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 EPE  Vol.8 No.5 , May 2016
Perceptions of Climate Change, Sea Level Rise, and Possible Consequences Relate Mainly to Self-Valuation of Science Knowledge
Abstract: This study examines perceptions of climate change and sea level rise in New Jersey residents in 2012 and 2014. Different surveys have shown declines in interest and concern about climate change and sea level rise. Climate change and increasing temperatures have an anthropogenic cause, which relates to energy use, making it important to examine whether people believe that it is occurring. In late 2012 New Jersey experienced Super storm Sandy, one of the worst hurricanes in its history, followed by public discussion and media coverage of stronger more frequent storms due to climate change. Using structured interviews, we tested the null hypotheses that there were no differences in perceptions of 1260 interviewees as a function of year of the survey, age, gender, years of education, and self-evaluation of science knowledge (on a scale of 1 to 5). In 2012 460 of 639 (72%) rated “global warming occurring” as “certain” (#4) or “very certain” (#5) compared with 453 of 621 (73%) in 2014. For “due to human activities” the numbers of “certain” or “very certain” were 71% in 2012, and 67% in 2014 and for sea level rise the numbers were 64% and 70%. There were some inconsistent between-year differences with higher ratings in 2012 for 3 outcomes and higher ratings in 2014 for 5 outcomes. However, for 25 questions relative to climate change, sea level rise, and the personal and ecological effects of sea level rise, self-evaluation of science knowledge, independent of years of education, was the factor that entered 23 of the models, accounting for the most variability in ratings. People who believed they had a “high knowledge” (#4) or “very high knowledge” (#5) of science rated all issues as more important than did those people who rated their own scientific knowledge as average or below average.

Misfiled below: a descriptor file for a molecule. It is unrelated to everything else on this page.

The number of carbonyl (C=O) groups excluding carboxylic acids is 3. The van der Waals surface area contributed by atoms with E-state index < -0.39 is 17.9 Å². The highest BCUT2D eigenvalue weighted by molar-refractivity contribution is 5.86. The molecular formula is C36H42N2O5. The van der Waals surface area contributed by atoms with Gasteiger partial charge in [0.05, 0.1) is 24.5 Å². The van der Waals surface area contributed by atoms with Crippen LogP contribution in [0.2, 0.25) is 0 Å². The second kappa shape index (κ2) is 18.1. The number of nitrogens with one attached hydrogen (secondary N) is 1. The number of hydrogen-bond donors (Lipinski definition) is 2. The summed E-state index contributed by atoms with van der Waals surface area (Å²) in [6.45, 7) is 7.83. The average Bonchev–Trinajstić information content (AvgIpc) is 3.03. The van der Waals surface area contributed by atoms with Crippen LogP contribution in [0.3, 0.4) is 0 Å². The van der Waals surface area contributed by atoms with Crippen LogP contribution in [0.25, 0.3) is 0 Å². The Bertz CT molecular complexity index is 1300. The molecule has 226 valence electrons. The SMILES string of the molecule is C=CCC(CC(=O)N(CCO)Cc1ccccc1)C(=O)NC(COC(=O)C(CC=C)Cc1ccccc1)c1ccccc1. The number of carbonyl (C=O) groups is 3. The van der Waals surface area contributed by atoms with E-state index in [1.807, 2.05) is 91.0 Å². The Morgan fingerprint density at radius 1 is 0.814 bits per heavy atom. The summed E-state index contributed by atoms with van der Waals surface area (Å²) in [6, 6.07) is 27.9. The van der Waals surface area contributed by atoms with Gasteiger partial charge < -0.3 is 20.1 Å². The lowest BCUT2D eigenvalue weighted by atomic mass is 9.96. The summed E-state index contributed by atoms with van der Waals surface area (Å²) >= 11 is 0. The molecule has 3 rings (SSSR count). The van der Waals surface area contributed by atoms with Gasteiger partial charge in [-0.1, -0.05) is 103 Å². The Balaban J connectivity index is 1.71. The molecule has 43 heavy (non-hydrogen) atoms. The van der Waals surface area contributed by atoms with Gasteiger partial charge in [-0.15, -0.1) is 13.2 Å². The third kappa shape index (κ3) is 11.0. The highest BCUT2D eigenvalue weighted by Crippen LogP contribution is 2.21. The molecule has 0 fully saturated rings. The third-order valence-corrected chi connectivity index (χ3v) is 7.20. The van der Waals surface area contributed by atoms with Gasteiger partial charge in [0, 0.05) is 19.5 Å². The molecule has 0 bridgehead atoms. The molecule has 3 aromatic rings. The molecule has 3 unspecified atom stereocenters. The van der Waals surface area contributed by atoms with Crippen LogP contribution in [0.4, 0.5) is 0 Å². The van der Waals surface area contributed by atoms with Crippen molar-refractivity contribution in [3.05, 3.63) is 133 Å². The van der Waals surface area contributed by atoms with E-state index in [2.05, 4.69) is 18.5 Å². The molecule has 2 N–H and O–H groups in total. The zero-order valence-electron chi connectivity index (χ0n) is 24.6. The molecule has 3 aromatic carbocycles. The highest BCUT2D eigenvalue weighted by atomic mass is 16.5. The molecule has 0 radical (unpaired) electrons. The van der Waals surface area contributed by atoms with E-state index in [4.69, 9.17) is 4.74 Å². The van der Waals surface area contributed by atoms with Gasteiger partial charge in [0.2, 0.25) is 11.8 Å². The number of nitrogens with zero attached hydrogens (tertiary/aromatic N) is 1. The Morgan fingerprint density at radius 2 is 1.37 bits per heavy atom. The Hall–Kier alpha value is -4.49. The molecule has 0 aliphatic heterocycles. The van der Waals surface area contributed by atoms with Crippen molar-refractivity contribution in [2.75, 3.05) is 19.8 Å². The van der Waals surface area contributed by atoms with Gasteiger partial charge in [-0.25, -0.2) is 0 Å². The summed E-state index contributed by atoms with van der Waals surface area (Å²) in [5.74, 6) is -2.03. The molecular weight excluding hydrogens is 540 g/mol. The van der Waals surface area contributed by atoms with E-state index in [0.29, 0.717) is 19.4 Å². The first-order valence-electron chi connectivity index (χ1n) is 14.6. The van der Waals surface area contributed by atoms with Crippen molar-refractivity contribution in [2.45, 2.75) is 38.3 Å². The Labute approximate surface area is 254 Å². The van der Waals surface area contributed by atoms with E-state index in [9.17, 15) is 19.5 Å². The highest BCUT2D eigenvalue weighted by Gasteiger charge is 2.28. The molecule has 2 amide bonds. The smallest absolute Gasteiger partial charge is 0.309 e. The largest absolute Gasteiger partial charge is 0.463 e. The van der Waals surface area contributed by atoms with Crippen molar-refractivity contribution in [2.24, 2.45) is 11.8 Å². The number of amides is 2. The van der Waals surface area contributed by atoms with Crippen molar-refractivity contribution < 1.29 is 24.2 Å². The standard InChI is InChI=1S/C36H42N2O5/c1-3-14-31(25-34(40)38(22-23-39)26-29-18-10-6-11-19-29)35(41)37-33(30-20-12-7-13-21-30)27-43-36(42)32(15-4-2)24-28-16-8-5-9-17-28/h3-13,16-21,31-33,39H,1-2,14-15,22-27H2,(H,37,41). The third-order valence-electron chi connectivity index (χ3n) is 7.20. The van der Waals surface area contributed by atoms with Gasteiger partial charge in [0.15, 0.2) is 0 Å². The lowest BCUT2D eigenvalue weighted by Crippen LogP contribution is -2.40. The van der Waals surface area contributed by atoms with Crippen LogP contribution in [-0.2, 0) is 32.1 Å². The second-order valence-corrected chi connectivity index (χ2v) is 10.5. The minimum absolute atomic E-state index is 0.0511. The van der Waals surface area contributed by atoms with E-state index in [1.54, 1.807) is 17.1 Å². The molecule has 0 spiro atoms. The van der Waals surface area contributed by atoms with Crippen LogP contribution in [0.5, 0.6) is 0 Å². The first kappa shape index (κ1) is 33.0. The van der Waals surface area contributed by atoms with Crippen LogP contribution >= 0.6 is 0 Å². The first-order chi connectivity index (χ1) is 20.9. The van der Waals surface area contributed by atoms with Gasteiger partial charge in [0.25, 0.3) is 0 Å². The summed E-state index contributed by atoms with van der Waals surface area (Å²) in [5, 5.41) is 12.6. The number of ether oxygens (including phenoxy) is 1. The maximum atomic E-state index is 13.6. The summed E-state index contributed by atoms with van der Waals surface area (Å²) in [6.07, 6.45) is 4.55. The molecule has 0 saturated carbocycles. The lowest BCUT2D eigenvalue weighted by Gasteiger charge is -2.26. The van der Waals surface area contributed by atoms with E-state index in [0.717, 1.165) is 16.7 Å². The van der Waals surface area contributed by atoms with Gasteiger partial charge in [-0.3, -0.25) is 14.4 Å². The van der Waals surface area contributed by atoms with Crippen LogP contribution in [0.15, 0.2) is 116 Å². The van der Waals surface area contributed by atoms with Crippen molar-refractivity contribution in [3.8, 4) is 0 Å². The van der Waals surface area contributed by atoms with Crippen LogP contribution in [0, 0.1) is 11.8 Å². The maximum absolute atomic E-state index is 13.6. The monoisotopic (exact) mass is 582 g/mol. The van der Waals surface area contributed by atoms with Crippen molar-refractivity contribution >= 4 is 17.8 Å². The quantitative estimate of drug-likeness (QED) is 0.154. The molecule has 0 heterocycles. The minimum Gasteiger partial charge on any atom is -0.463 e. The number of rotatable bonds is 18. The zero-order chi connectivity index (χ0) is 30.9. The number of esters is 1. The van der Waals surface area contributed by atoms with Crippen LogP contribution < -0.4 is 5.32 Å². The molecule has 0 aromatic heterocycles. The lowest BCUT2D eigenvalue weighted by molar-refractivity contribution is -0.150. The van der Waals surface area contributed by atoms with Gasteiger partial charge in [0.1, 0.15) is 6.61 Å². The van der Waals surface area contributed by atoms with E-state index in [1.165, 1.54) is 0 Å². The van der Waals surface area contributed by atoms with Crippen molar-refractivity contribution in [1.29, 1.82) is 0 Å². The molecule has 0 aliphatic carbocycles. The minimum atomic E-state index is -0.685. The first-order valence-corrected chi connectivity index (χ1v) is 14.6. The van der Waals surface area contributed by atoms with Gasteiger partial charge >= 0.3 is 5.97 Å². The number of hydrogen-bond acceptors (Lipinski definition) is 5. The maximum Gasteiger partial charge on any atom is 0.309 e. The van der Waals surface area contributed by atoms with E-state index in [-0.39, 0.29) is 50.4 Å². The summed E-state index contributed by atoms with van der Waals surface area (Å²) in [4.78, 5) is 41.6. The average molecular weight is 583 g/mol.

Received 26 March 2016; accepted 8 May 2016; published 11 May 2016

1. Introduction

For at least three decades, agencies, governments, and intergovernmental panels have investigated and documented the changing global climate and sea level rise, determining that these accelerating changes are largely anthropogenic, largely due to the use of fossil fuel [1] . Although there has been controversy, the role of humans, individually and collectively, in affecting climate change is now generally accepted among climate scientists [1] - [3] . The questions for public policy makers, managers, and those connected with energy development and use, therefore, are how rapidly is climate changing, how high will sea level rise, what impacts might occur in a given region (flooding, storms, agriculture), and what can be done to slow the changes or adapt to them. Recently, the New York City Panel on Climate Change [4] noted that sea level rise could be nearly a meter in the next 50 years, which would have severe consequences for New York City, for much of the coastal United States and elsewhere in the world. The large increase in people along coasts worldwide should lead to energy public policies that reduce global warming.

Over half of the US population lives along coasts [5] [6] , where severe storms and hurricanes are predicted to increase in number and severity [4] [7] [8] . Damages will be high because of vulnerability to coastal flooding and wind damage [9] . Severe storms threaten property, health, and the lives of people, tax emergency services and infrastructure, and disrupt personal safety and community operations [10] - [12] . Disasters are stressful to individuals and communities [13] [14] , and can result in a lack of sufficient clean water, food and heat to survive. Further, severe storms and hurricanes can change the physiognomy of coastal ecosystems, causing harm to individual organisms and habitats [15] - [18] . Both the frequency and intensity of hurricanes and tropical storms, as well as sea level rise, are increasing [19] - [21] , which will have a severe impact on ecosystem services [22] .